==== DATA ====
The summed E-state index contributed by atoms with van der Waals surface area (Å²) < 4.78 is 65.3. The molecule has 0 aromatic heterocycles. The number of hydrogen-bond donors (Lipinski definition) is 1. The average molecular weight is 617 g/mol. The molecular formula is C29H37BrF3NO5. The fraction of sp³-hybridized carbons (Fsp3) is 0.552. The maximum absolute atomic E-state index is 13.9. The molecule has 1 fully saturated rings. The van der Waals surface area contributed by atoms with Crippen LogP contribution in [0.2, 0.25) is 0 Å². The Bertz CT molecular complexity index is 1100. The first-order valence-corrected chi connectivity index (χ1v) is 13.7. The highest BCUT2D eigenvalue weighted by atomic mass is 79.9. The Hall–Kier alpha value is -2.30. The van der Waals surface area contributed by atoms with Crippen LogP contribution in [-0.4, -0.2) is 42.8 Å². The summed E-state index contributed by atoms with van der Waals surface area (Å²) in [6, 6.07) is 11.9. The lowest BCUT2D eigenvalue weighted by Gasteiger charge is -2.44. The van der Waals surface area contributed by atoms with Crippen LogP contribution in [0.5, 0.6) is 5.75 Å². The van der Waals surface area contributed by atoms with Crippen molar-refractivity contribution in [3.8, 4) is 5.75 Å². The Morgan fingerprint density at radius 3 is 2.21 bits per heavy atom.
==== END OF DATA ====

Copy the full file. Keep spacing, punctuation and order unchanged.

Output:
The summed E-state index contributed by atoms with van der Waals surface area (Å²) < 4.78 is 65.3. The molecule has 0 aromatic heterocycles. The number of hydrogen-bond donors (Lipinski definition) is 1. The average molecular weight is 617 g/mol. The molecular formula is C29H37BrF3NO5. The fraction of sp³-hybridized carbons (Fsp3) is 0.552. The maximum absolute atomic E-state index is 13.9. The molecule has 1 fully saturated rings. The van der Waals surface area contributed by atoms with Crippen LogP contribution in [0.2, 0.25) is 0 Å². The Bertz CT molecular complexity index is 1100. The first-order valence-corrected chi connectivity index (χ1v) is 13.7. The highest BCUT2D eigenvalue weighted by atomic mass is 79.9. The Hall–Kier alpha value is -2.30. The van der Waals surface area contributed by atoms with Crippen LogP contribution in [-0.4, -0.2) is 42.8 Å². The summed E-state index contributed by atoms with van der Waals surface area (Å²) in [6, 6.07) is 11.9. The lowest BCUT2D eigenvalue weighted by Gasteiger charge is -2.44. The van der Waals surface area contributed by atoms with Crippen LogP contribution in [0.5, 0.6) is 5.75 Å². The van der Waals surface area contributed by atoms with Crippen molar-refractivity contribution in [3.8, 4) is 5.75 Å². The Morgan fingerprint density at radius 3 is 2.21 bits per heavy atom.